Data from NPD Group indicates that 11% of millennials use craft coffee brewing to satisfy their daily coffee cravings.
It's a trend to watch with younger consumers representing 44% of at-home craft coffee brewers of which a third live in urban areas.
It's not clear if the increase in at-home craft coffee consumption is peeling away meaningful packaged coffee sales or store traffic to chains, but there could be a reputational risk to national brands on quality in the future.
Twenty-five years after classifying coffee as a possible carcinogen leading to bladder cancer, the World Health Organization has reversed course, and is expected to say today that coffee isn't classifiable as a carcinogen.
WHO is also likely to state coffee has no carcinogenic effects related to other cancers and has even been seen to reduce the risk of liver and uterine cancers.
Coffee prices continue to fall as strong El Nino rains in Brazil help to boost crop yields. The next harvest in the nation is forecast to be up 20% Y/Y at 58M bags.
Even with Arabica prices down 28% this year, analysts see another swing lower for coffee in 2016 due to the oversupply situation.
Weak currencies in South America are also providing a strong incentive to local producers to sell as much as they can.
The trend toward low coffee prices is helping to lift margins for many coffee sellers with U.S. retail prices only down 4% to 5% this year. Companies light on hedging positions are seeing the biggest benefit.
Most execs play coy over the bottom line benefit of lower coffee commodity prices, but even Starbucks CFO Scott Maw had to concede that pricing looked a "little bit favorable" during the firm's last earnings call (transcript).
The steady drip of additions to JAB Holding's coffee empire, most recently Keurig Green Mountain, is threatening to leave a bitter taste for traders who supply its growing network of roasters with beans.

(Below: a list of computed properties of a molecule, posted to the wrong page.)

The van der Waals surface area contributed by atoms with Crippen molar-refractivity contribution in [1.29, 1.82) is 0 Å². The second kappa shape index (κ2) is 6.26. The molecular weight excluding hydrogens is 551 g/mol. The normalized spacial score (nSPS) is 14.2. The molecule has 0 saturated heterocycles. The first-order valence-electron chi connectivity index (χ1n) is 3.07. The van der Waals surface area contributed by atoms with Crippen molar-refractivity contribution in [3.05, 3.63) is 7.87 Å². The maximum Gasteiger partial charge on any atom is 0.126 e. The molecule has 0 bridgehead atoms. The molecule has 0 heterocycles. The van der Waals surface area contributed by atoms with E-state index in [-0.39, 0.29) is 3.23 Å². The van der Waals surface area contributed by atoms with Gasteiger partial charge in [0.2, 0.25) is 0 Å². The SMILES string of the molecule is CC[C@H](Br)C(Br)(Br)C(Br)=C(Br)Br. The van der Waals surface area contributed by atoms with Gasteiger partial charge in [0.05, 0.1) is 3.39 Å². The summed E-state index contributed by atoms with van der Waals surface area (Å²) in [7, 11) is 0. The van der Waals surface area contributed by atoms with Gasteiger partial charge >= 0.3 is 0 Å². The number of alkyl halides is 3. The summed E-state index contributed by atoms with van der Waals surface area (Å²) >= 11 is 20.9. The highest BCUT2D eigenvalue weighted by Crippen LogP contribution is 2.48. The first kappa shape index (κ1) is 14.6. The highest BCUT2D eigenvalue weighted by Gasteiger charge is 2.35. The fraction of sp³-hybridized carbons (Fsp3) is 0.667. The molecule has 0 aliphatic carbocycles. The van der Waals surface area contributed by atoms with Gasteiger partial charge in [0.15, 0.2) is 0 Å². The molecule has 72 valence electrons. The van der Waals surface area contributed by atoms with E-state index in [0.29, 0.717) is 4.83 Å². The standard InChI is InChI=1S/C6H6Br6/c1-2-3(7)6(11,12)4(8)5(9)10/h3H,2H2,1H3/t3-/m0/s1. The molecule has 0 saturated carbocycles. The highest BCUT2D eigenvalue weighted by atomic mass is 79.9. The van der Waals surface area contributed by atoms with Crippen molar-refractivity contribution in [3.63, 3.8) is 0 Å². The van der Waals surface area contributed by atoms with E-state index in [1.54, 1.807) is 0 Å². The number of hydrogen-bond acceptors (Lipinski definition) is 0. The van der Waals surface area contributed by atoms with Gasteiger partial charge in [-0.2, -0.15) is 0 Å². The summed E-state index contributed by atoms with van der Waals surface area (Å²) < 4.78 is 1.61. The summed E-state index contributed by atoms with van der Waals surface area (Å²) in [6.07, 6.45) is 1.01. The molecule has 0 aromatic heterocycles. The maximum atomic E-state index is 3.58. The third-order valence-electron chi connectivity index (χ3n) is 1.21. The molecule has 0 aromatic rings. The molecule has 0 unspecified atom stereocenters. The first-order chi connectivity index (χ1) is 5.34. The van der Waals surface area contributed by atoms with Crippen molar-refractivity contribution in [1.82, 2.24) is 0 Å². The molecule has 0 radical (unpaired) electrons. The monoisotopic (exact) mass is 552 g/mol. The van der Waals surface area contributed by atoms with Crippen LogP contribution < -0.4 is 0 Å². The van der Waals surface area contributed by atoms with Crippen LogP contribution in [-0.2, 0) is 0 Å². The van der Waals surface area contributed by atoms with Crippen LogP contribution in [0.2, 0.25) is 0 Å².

After being purchased by JAB, many roasters have increased their net financing terms to 120 days or more, up from an industry standard of 30 days, meaning that middlemen have to wait at least four months before being paid.
Such a move poses problems and gives importers a choice between paying more in interest payments on the additional credit, or losing the roaster as a customer.
El Niño has a reputation for triggering sharp run-ups for prices in markets as diverse as nickel, coffee and soybeans, and commodities investors, traders and analysts are bracing for impact at a time when global supplies of many raw materials already are stretched.
Global food prices - which at the start of 2014 were expected to be largely flat this year - could easily climb 15% to record highs in as a little as three months after an El Niño occurs, says World Bank economist James Baffes.
But Société Générale analysts say it is miners, not farmers, who have the most to worry about; since 1991, nickel prices rose the most (13.9%) during El Niño years among commodities the bank tracks.
Is your coffee getting cold? Coffee ETFs (JO -4.63%, CAFE -4.15%) fell today after robusta coffee fell in London to its lowest level in 17 months. Also today came a report in Wired U.K. that coffee rust is again epidemic in South America, threatening more than half of the October harvest. Jun. 12, 2013, 4:10 PM|1 Comment